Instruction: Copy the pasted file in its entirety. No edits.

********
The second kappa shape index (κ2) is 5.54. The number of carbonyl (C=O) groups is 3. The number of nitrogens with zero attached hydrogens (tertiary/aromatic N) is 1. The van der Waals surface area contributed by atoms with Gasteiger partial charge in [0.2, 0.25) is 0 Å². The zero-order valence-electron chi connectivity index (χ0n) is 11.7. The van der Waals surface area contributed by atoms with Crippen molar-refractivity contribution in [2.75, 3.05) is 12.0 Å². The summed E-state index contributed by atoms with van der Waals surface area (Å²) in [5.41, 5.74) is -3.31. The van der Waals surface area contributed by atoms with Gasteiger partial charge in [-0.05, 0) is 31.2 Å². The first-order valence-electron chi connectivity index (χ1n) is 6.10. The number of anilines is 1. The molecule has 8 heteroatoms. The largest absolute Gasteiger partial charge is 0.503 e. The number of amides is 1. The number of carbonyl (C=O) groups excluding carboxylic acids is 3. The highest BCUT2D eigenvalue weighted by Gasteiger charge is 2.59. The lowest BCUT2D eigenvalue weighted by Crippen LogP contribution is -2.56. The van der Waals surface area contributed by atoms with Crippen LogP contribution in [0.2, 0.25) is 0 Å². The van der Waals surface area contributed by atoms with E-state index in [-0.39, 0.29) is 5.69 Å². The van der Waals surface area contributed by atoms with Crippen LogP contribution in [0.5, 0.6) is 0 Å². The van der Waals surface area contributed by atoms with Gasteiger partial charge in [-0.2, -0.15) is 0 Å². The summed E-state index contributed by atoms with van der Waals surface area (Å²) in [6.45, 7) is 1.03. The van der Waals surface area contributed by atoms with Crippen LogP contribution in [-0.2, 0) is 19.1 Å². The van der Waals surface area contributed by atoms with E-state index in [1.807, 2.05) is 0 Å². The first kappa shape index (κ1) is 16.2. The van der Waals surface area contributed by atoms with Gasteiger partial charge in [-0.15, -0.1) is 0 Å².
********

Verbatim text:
The second kappa shape index (κ2) is 5.54. The number of carbonyl (C=O) groups is 3. The number of nitrogens with zero attached hydrogens (tertiary/aromatic N) is 1. The van der Waals surface area contributed by atoms with Gasteiger partial charge in [0.2, 0.25) is 0 Å². The zero-order valence-electron chi connectivity index (χ0n) is 11.7. The van der Waals surface area contributed by atoms with Crippen molar-refractivity contribution in [2.75, 3.05) is 12.0 Å². The summed E-state index contributed by atoms with van der Waals surface area (Å²) in [5.41, 5.74) is -3.31. The van der Waals surface area contributed by atoms with Gasteiger partial charge in [-0.05, 0) is 31.2 Å². The first-order valence-electron chi connectivity index (χ1n) is 6.10. The number of anilines is 1. The molecule has 8 heteroatoms. The largest absolute Gasteiger partial charge is 0.503 e. The number of amides is 1. The number of carbonyl (C=O) groups excluding carboxylic acids is 3. The highest BCUT2D eigenvalue weighted by Gasteiger charge is 2.59. The lowest BCUT2D eigenvalue weighted by Crippen LogP contribution is -2.56. The van der Waals surface area contributed by atoms with Crippen LogP contribution in [0.2, 0.25) is 0 Å². The van der Waals surface area contributed by atoms with E-state index in [-0.39, 0.29) is 5.69 Å². The van der Waals surface area contributed by atoms with Crippen LogP contribution in [0.5, 0.6) is 0 Å². The van der Waals surface area contributed by atoms with Gasteiger partial charge in [-0.2, -0.15) is 0 Å². The summed E-state index contributed by atoms with van der Waals surface area (Å²) in [6.45, 7) is 1.03. The van der Waals surface area contributed by atoms with Crippen LogP contribution in [-0.2, 0) is 19.1 Å². The van der Waals surface area contributed by atoms with E-state index in [1.807, 2.05) is 0 Å². The first kappa shape index (κ1) is 16.2. The van der Waals surface area contributed by atoms with Gasteiger partial charge in [-0.15, -0.1) is 0 Å².